Good Food – For a Price

Bell peppers for sale at Good Food with two prices listed, one for members and one higher price for the general public.

Bell peppers for sale at Good Food with two prices listed, one for members and one higher price for the general public.

A new grocery store has cropped up in the Lyndale/Whittier area of Minneapolis. Good Food is the brainchild of Kurt Vickman, a pastor turned grocer who saw a need for something between a grocery store and a food pantry. In a Twin City Daily Planet interview, Vickman recounted times when food pantry recipients would try to pay something for their food, and said “We want to provide dignity where people are contributors. We want to offer, not a hand out but a hand up.”

Members of Good Food pay 25% less of the regular sale price of merchandise, in exchange for volunteering two and a half hours a month. Volunteers do bagging, stocking, painting, and repairs. One of the appeals of this model is that it reduces employment cost, one of the largest expenses for most businesses and non-profits. According to Huffington Post there are currently 375 members volunteering 2.5 hours a month each, yielding 937.5 hours of unpaid labor. A good paying job can be a hand up, and it’s not limited to just food. Wage earnings can be spent on education or healthcare or housing or anything.

I don’t know if the reduced labor costs cover the discount provided to volunteer members. What I do know is that training and insurance standards for unpaid volunteers are usually much lower than they are for paid staff. This leads to a greater potential for injury and for uninsured medical expenses due to injury. In this case, the volunteers are themselves known to be in financial need, so this concern is not without merit.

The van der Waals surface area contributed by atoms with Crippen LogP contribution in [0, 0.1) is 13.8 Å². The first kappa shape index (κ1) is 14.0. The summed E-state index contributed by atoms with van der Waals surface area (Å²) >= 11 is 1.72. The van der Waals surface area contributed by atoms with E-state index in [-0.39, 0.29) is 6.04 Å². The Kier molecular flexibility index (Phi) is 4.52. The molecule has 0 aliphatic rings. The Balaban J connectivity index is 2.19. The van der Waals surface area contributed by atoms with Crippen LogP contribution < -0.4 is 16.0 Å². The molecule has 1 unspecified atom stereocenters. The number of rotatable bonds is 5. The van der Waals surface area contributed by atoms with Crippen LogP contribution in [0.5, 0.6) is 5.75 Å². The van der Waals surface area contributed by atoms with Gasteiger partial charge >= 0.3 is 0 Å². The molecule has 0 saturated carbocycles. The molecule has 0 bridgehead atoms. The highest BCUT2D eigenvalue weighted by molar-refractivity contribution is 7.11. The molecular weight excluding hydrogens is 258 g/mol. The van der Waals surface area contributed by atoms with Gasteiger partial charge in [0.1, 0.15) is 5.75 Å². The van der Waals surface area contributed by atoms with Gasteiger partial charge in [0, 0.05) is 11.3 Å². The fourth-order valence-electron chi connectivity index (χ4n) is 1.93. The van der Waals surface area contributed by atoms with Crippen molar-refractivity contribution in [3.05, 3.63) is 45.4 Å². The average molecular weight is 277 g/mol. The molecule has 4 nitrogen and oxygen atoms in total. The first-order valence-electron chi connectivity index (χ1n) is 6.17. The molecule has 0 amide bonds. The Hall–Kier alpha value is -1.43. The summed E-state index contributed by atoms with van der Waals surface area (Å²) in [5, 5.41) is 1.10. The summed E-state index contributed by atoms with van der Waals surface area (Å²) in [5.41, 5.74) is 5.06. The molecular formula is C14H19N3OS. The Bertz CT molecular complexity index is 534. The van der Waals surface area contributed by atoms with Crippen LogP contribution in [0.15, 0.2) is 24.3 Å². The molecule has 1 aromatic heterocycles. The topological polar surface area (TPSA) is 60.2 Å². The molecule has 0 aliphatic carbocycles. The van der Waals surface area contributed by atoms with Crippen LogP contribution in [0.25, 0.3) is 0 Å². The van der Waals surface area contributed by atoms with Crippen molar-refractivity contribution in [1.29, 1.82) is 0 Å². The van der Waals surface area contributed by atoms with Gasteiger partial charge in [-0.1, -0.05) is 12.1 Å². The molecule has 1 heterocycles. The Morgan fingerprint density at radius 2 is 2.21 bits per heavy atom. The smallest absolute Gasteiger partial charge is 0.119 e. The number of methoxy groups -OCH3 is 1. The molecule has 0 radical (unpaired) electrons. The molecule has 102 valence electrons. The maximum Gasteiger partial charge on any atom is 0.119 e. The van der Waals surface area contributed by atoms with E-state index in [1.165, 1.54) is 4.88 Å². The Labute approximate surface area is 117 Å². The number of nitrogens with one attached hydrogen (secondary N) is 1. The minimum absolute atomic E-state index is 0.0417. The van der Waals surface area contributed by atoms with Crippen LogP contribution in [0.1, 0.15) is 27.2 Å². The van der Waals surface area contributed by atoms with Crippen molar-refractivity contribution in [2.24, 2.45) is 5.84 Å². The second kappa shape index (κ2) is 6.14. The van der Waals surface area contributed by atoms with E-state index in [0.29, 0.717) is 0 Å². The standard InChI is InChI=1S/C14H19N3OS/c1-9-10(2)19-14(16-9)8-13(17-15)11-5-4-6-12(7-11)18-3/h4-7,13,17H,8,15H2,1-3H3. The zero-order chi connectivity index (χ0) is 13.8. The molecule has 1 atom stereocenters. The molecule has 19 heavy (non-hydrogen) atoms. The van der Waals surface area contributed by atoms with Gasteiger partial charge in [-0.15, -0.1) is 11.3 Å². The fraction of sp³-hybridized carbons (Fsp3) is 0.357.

Vickman is right that many people feel shame over receiving charity. They want not to feel like a burden or a leach on society, and to feel as if they’ve earned what they have. For them, this store is a welcome alternative to food pantries. For many others, the cost savings will be worth the time, regardless of their feelings about charity. For them this store will also be a boon. For others however, being told they must earn their most basic needs, despite poverty and other possible confounding factors like disability or caretaking responsibilities, will be defeating. To learn that not even charity is free (this store replaced a former food pantry run by Vickman) may have the opposite effect than intended.

I’m not writing this post to bash Vickman or Good Food, but to temper excitement with caution. The food is fresher and nicer looking than the produce in most pantries. There is more variety in the food and vendors or more reliable than food donations. As Vickman points out, the store is clean and well-lit, the kind of place people not in poverty always get to shop in. I think Vickman’s goals are noble but in complete and unnecessarily burdened by negative views on needing a hand out with no strings attached. I think this is ultimately more beneficial than not, but I don’t think it meets the needs of all people in the area, and I think the use of volunteer labor denies employees opportunities for more paid hours at work.

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